Socially responsible investing is a conscious decision to invest in companies that you consider ethically sound. For example, avoiding those that sell tobacco, or promote gambling. This term has lots of alternative names including 'social investing', 'green' and 'ethical investing'.  

Stewardship

Stewardship – also known as active ownership – is where an asset owner or manager (for example the manager of a fund you invest in), tries to influence the decisions of the companies invested in. They can aim to drive change by engaging company management and key stakeholders, such as other investors and policymakers. This could mean voting as a shareholder for greater diversity or pushing for stronger climate action for example.

Thematic investing

Thematic investing is where your money is invested to support specific big issues or ‘themes’ like climate change, female empowerment, or sustainable agriculture.

Other key terms

Below are some key terms you may come across as you explore responsible investment and wider social and environmental issues. 

Decarbonisation

Decarbonisation is the act of reducing greenhouse gas emissions from our energy use, such as replacing coal and gas with wind and solar power or improving energy efficiency.

Greenwashing  

This is when a company exaggerates its environmental or social credentials. The term is a combination of the phrase 'white washing' with the word 'green', ultimately meaning whitewashing on environmental matters. This can be anything from false claims, lack of full disclosure or cherry-picking information in marketing and PR campaigns.

Net-zero or climate neutral 

Net-zero (or climate neutrality) means operating in a way that doesn't add greenhouse gases, like carbon dioxide or methane, into the atmosphere. It means decreasing emissions as much as possible and removing any remaining pollution so there’s no ‘net’ contribution to climate change.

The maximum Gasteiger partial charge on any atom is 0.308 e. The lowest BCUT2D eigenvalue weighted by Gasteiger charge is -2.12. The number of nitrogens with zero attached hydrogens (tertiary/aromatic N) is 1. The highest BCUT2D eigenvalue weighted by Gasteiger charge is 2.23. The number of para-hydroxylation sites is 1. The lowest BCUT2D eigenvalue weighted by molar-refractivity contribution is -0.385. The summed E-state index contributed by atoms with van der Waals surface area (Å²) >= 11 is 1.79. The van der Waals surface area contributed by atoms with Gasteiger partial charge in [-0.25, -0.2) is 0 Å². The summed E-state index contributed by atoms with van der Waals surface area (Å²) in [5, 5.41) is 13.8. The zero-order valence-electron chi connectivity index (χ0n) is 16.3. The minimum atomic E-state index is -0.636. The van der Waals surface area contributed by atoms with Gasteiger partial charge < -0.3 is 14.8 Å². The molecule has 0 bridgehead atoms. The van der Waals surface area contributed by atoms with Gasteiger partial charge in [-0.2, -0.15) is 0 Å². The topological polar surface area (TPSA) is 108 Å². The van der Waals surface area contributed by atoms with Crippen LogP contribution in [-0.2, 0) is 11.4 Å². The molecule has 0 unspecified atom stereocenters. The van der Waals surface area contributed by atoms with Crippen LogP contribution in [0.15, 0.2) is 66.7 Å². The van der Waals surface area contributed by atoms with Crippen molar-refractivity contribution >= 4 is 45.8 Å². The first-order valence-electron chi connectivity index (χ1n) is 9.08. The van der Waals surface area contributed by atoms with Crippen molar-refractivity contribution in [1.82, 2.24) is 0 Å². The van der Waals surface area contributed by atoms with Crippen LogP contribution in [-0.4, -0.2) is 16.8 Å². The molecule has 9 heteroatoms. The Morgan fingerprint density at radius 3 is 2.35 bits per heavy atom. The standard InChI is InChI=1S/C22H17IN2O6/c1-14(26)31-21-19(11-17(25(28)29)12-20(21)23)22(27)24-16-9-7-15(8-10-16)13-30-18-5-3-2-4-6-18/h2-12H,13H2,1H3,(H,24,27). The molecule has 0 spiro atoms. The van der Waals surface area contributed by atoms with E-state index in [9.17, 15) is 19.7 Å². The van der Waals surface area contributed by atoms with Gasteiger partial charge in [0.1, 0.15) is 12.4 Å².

Paris-alignment  

This is when a company or fund aligns their plans and targets with the climate goals set out in the 2015 United Nations (UN) Paris Agreement, a legally binding global treaty which aims to limit the global temperature increase to less than 2°C, aiming for a maximum of 1.5°C.

Sustainability 

Sustainability is a wide concept that covers environmental and social factors. Sustainable activities are viewed as protecting the natural world and resources that we and other species depend on. Being sustainable helps keep our environment healthy and stable for future generations. 

UN Sustainable Development Goals

The UN has developed 17 UN Sustainable Development goals for the world to strive towards by 2030. These include the need to eliminate poverty, but also cover zero hunger, gender equality, affordable clean energy, and climate action – along with 12 other aims.  Some funds may look to target some, or all, of these goals when choosing where to invest your savings.

 

Hopefully the terms above will help you feel more confident when it comes to understanding responsible investment and related terms around climate change and sustainability.

Please remember that the value of investments may go down as well as up, and you may get back less than you invest.  

For more information on responsible investing, including videos and easy to use guides, visit our Responsible investing hub.